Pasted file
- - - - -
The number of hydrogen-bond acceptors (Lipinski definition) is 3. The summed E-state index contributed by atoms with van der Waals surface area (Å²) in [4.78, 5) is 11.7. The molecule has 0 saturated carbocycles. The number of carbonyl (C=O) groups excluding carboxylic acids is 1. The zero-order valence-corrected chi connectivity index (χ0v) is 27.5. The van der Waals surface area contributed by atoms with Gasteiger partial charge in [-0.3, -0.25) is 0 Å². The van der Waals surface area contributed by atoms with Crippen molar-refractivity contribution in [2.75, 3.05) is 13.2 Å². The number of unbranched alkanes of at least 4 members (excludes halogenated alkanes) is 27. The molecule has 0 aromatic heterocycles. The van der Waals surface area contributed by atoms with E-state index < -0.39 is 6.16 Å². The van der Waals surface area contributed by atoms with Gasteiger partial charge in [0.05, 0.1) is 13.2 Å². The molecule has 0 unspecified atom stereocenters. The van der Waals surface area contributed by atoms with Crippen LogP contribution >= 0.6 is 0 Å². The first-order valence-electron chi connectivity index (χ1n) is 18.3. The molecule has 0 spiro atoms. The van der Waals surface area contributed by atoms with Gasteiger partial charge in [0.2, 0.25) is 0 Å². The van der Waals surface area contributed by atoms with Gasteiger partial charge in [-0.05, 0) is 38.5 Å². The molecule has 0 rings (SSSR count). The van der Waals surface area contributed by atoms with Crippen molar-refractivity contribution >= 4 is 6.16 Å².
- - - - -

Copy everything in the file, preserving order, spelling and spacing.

The number of hydrogen-bond acceptors (Lipinski definition) is 3. The summed E-state index contributed by atoms with van der Waals surface area (Å²) in [4.78, 5) is 11.7. The molecule has 0 saturated carbocycles. The number of carbonyl (C=O) groups excluding carboxylic acids is 1. The zero-order valence-corrected chi connectivity index (χ0v) is 27.5. The van der Waals surface area contributed by atoms with Gasteiger partial charge in [-0.3, -0.25) is 0 Å². The van der Waals surface area contributed by atoms with Crippen molar-refractivity contribution in [2.75, 3.05) is 13.2 Å². The number of unbranched alkanes of at least 4 members (excludes halogenated alkanes) is 27. The molecule has 0 aromatic heterocycles. The van der Waals surface area contributed by atoms with E-state index < -0.39 is 6.16 Å². The van der Waals surface area contributed by atoms with Gasteiger partial charge in [0.05, 0.1) is 13.2 Å². The molecule has 0 unspecified atom stereocenters. The van der Waals surface area contributed by atoms with Crippen LogP contribution >= 0.6 is 0 Å². The first-order valence-electron chi connectivity index (χ1n) is 18.3. The molecule has 0 spiro atoms. The van der Waals surface area contributed by atoms with Gasteiger partial charge in [0.2, 0.25) is 0 Å². The van der Waals surface area contributed by atoms with Gasteiger partial charge in [-0.05, 0) is 38.5 Å². The molecule has 0 rings (SSSR count). The van der Waals surface area contributed by atoms with Crippen molar-refractivity contribution >= 4 is 6.16 Å².